Closing time



Jessie Markovetz

BRYN MAWR — After eight years of serving up cold beers and other drinks to University students, the Brick Bar on Garrett Avenue will close its doors on Feb. 1.

The bar’s liquor license will be transferred to a new owner pending approval by the township board of commissioners, said Dave Cannan ’84, ’86, the commissioner for Rosemont and Garrett Hill.

An offer of compromise between the management of the bar and the Pennsylvania Liquor Control Board ultimately led to the Brick Bar’s closing, as neighbors living near the bar complained about it to the town.

“If there’s a problem, the Liquor Control Board gives the community the chance to voice their concerns about the morals, peace, health and so on of the neighborhood,” Cannan said.

The Nuisance Bar Program, as the initiative is called, is designed to measure the impact of a liquor-dispensing establishment on the surrounding community. This is done when a bar seeks to renew its liquor license, which the Brick Bar was about to do.

Police involvement at the bar was a serious factor as well.

“Garrett Hill was becoming a public toilet bowl,” he said, citing the increased public urination offenses documented by authorities.

“There’s a two-inch thick stack of police citations for the Brick Bar … across the street there’s none at all.”

According to the Brick Bar’s management, the building will be closed for several months while it is renovated and a new owner moves in.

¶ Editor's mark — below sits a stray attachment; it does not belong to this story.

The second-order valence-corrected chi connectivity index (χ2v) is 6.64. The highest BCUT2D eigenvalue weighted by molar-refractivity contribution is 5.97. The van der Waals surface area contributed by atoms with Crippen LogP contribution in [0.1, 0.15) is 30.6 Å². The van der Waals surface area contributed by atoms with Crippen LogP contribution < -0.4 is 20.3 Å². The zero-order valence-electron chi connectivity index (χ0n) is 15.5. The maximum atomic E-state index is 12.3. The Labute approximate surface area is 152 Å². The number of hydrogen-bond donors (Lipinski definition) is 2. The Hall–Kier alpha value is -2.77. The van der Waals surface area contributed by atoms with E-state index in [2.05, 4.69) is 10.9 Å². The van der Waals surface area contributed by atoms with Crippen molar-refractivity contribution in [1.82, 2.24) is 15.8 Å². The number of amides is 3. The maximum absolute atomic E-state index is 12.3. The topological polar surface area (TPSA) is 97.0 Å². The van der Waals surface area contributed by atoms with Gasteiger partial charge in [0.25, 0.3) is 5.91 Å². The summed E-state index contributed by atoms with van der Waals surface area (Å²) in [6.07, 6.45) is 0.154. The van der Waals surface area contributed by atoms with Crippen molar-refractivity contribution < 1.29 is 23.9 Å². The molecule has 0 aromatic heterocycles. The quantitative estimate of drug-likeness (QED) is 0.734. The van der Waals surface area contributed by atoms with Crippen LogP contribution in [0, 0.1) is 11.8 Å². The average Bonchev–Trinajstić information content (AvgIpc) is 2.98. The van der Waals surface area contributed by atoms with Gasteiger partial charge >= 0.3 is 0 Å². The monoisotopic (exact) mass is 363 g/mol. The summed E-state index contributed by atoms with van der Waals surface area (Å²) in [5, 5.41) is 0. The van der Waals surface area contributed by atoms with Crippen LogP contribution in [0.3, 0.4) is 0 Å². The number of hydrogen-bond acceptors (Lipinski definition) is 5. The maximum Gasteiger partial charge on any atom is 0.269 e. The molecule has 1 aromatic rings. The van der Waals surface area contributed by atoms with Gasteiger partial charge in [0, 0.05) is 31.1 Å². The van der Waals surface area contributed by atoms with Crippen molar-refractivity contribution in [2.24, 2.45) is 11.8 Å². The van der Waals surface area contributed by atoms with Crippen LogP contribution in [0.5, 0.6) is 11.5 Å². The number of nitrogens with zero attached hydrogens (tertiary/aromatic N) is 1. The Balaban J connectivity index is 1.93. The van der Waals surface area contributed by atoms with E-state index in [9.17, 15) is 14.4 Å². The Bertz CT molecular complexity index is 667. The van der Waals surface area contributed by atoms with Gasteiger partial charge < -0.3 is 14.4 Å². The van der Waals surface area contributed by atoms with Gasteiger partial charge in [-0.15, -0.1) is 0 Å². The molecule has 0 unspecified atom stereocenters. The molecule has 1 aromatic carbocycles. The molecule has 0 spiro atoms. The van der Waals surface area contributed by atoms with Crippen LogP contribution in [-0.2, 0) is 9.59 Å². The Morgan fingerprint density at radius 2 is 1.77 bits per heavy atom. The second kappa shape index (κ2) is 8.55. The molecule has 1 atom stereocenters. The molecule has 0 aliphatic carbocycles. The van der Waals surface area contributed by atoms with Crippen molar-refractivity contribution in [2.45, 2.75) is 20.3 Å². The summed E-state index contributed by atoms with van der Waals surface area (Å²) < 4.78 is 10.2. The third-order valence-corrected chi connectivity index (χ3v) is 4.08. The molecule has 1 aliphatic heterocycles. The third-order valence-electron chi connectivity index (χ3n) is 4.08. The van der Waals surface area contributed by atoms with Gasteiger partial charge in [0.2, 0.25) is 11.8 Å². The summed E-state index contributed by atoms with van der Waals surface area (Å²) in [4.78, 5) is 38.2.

“It’s going to be turned into a restaurant, similar to The Grog,” said Pete Brigg, 22, a manager at the bar.

Brigg said he regrets the impending change of ownership and does not plan to seek employment in the building he has worked at part-time for the past four years.

“Everybody’s real upset about it,” he said.

The incoming management must be approved for a license by the township board of commissioners before it can sell alcohol. The board would deny the license to any group that would negatively impact the health and morality of the neighborhood, Cannan said.

Additionally, residents living within 500 feet of the property can file a protest to prevent a proposed license. In a letter to the community, Cannan said this procedure led to a beer distributorship’s application at the old Carpe Diem establishment in Rosemont to be withdrawn.

“We will continue to monitor behavior and enforce rigorous standards for liquor establishments in Garrett Hill,” Cannan said.